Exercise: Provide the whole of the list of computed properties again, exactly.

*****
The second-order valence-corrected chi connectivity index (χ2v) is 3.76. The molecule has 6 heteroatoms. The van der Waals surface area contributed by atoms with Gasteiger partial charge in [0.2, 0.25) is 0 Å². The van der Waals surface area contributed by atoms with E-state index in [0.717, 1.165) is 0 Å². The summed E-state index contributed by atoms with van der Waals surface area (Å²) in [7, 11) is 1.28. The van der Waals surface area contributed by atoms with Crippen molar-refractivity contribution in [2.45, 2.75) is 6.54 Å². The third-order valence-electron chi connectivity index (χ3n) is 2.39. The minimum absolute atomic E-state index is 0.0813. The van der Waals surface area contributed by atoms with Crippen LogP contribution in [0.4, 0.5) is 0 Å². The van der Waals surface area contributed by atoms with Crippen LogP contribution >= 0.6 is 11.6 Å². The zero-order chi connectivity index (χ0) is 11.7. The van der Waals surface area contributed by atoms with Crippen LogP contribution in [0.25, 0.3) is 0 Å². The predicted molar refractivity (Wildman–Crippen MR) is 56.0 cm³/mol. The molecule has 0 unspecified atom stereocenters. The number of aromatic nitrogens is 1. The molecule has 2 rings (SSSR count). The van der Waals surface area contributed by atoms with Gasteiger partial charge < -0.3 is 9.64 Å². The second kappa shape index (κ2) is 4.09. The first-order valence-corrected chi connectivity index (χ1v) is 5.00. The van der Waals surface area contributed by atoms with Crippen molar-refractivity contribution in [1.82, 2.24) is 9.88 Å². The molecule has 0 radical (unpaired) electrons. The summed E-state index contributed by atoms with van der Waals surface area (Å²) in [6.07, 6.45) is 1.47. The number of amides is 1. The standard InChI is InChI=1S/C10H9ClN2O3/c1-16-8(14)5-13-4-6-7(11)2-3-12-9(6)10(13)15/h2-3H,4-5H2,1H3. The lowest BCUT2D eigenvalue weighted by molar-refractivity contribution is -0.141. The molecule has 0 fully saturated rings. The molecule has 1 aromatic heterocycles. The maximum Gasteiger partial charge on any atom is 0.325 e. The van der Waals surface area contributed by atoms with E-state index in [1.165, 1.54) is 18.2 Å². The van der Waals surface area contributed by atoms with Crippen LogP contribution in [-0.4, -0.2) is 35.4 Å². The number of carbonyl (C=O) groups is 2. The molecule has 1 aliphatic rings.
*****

The second-order valence-corrected chi connectivity index (χ2v) is 3.76. The molecule has 6 heteroatoms. The van der Waals surface area contributed by atoms with Gasteiger partial charge in [0.2, 0.25) is 0 Å². The van der Waals surface area contributed by atoms with E-state index in [0.717, 1.165) is 0 Å². The summed E-state index contributed by atoms with van der Waals surface area (Å²) in [7, 11) is 1.28. The van der Waals surface area contributed by atoms with Crippen molar-refractivity contribution in [2.45, 2.75) is 6.54 Å². The third-order valence-electron chi connectivity index (χ3n) is 2.39. The minimum absolute atomic E-state index is 0.0813. The van der Waals surface area contributed by atoms with Crippen LogP contribution in [0.4, 0.5) is 0 Å². The van der Waals surface area contributed by atoms with Crippen LogP contribution >= 0.6 is 11.6 Å². The zero-order chi connectivity index (χ0) is 11.7. The van der Waals surface area contributed by atoms with Crippen LogP contribution in [0.25, 0.3) is 0 Å². The predicted molar refractivity (Wildman–Crippen MR) is 56.0 cm³/mol. The molecule has 0 unspecified atom stereocenters. The number of aromatic nitrogens is 1. The molecule has 2 rings (SSSR count). The van der Waals surface area contributed by atoms with Gasteiger partial charge < -0.3 is 9.64 Å². The second kappa shape index (κ2) is 4.09. The first-order valence-corrected chi connectivity index (χ1v) is 5.00. The van der Waals surface area contributed by atoms with Crippen molar-refractivity contribution in [1.82, 2.24) is 9.88 Å². The molecule has 0 radical (unpaired) electrons. The summed E-state index contributed by atoms with van der Waals surface area (Å²) in [6.07, 6.45) is 1.47. The number of amides is 1. The standard InChI is InChI=1S/C10H9ClN2O3/c1-16-8(14)5-13-4-6-7(11)2-3-12-9(6)10(13)15/h2-3H,4-5H2,1H3. The lowest BCUT2D eigenvalue weighted by molar-refractivity contribution is -0.141. The molecule has 0 fully saturated rings. The molecule has 1 aromatic heterocycles. The maximum Gasteiger partial charge on any atom is 0.325 e. The van der Waals surface area contributed by atoms with E-state index in [1.165, 1.54) is 18.2 Å². The van der Waals surface area contributed by atoms with Crippen LogP contribution in [-0.4, -0.2) is 35.4 Å². The number of carbonyl (C=O) groups is 2. The molecule has 1 aliphatic rings.